|Segment||Revenue CAGR (2005-2018)||Revenue CAGR (2017-2018)|
|3PL and Warehousing||18.3%||23.5%|
|Tug and Barge||1.0%||-59.6%|
4. Revenue contribution from the tug and barge segment peaked at 10.9% in 2009 and has since decreased to an all-time low of 1.3% (RM6.5 million) in 2018. The decline is mainly due to the completion of the two integrated resorts in Singapore in 2010 as well as the slowdown in the oil and gas industry over the period. Competition is stiff in the tug and barge segment [U3] and demand for construction materials [U4] dropped after the two resorts were opened. FMHB plans to exit the segment by disposing its entire 49% stake in the business. FMHB has temporarily halted its rail freight service between Malaysia and Bangkok, Thailand as the reliability of shipments is affected by the mostly single-track railways in Thailand. Meanwhile, the sea freight segment was the largest revenue contributor in 2018 at 63.7%.
5. FMHB is less affected by changes in foreign exchange rates as it obtains approximately equal proportion of revenue from both import and export markets. It also derived 75.3% of its revenue from Malaysia in 2018.
6. A major risk that FMHB faces is increasing freight rates. Since the bankruptcy of Hanjin Shipping – the world’s seventh largest carrier – in 2017, the shipping industry has been in consolidation due to poor market conditions caused by the lasting aftershocks of the Global Financial Crisis. The number of carriers that contributed to 70% of total carrier capacity decreased from 15 to 10 between January and June 2018. As a result, carriers have stronger bargaining power compared to freight forwarders like FMHB. Furthermore, freight rates are affected by fluctuations in oil prices.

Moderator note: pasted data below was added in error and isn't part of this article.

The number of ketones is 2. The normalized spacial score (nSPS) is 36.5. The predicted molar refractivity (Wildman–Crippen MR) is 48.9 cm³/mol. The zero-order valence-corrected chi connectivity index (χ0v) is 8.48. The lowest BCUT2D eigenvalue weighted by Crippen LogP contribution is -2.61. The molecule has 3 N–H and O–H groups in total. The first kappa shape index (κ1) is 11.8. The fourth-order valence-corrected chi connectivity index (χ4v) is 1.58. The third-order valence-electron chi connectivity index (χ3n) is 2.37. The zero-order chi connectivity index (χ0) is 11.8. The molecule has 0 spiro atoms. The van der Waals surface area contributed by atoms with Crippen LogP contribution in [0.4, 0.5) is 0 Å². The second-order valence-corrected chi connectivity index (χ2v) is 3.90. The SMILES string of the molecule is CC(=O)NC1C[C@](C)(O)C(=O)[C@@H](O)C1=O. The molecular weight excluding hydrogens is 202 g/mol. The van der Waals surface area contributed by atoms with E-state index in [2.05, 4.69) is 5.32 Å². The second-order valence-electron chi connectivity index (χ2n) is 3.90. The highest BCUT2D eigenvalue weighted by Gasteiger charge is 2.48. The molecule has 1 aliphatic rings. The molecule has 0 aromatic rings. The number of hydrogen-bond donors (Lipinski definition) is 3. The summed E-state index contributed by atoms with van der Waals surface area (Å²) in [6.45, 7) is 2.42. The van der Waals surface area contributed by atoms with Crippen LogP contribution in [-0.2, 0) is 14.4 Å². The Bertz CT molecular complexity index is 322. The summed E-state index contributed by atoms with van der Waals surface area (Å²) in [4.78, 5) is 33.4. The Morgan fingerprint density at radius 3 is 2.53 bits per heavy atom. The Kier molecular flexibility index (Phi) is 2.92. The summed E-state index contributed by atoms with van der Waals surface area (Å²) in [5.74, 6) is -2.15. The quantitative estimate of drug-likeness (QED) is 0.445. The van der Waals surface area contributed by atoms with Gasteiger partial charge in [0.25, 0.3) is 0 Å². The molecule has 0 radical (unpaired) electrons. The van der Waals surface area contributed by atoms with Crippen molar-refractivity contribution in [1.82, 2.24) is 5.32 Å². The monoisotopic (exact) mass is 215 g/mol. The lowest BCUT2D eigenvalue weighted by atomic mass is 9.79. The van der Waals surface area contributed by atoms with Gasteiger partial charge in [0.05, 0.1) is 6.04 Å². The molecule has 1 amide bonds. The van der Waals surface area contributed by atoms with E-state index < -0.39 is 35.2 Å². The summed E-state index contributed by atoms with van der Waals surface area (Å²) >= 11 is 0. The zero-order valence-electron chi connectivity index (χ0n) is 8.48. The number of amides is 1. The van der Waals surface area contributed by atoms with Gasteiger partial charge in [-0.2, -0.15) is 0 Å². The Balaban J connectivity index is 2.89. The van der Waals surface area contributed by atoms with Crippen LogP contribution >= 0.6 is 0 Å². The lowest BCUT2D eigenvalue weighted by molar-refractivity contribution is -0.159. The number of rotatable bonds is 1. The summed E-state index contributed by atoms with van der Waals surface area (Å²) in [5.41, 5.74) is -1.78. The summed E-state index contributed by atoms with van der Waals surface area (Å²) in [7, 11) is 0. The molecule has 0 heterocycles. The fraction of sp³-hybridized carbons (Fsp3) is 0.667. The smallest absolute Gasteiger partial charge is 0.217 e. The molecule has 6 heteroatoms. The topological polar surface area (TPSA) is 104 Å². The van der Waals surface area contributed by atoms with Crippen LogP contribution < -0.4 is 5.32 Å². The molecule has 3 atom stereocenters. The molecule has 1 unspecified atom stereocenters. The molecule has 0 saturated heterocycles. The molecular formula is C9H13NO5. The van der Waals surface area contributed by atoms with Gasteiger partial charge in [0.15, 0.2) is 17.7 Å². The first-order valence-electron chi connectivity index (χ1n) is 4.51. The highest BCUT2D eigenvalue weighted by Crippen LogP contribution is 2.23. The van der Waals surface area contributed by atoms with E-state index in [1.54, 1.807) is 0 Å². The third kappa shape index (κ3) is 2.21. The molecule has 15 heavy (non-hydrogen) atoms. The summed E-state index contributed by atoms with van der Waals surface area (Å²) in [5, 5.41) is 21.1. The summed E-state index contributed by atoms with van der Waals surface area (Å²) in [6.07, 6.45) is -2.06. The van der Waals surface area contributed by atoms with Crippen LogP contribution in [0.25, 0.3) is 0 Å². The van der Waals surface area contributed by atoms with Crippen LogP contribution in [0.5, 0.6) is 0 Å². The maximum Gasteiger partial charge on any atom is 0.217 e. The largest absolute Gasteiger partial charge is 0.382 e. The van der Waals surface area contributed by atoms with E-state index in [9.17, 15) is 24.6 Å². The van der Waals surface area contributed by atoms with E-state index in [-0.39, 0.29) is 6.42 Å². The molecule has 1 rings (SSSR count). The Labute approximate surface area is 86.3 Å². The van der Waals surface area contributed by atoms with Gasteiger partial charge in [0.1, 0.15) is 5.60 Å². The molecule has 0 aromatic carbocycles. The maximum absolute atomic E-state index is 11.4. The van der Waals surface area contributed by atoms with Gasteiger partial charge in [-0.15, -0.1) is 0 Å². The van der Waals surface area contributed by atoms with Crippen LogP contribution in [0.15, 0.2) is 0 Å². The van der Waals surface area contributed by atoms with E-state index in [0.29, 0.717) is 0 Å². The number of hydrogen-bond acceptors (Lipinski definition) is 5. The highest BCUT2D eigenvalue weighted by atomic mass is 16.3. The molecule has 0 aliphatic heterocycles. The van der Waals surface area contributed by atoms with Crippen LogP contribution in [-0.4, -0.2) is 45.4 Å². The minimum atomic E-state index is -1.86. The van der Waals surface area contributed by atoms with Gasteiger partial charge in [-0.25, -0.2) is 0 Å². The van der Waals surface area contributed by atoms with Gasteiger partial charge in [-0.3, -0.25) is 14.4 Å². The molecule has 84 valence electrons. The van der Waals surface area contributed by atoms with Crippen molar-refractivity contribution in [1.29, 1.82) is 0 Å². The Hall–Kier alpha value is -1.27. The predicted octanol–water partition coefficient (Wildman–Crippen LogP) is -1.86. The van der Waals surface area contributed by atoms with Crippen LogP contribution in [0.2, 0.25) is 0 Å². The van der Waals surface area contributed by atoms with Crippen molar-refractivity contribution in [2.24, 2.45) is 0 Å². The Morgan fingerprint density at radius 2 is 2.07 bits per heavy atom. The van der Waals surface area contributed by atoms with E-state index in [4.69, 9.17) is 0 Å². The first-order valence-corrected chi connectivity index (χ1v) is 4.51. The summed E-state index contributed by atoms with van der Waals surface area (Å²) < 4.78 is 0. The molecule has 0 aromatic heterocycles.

7. Net profit excluding one-off items has increased at a CAGR of 5.6% over the last 14 years, from RM4.2 million in 2005 to RM8.5 million in 2018. In 2018, net profit fell by 26.7% y-o-y. The drop is due to higher freight rates as a result of the consolidation of carriers as well as higher oil prices. Total operating expenses grew at a CAGR of 14.9% from RM80.7 million in 20o5 to RM490.3 million in 2018 in tandem with revenue growth.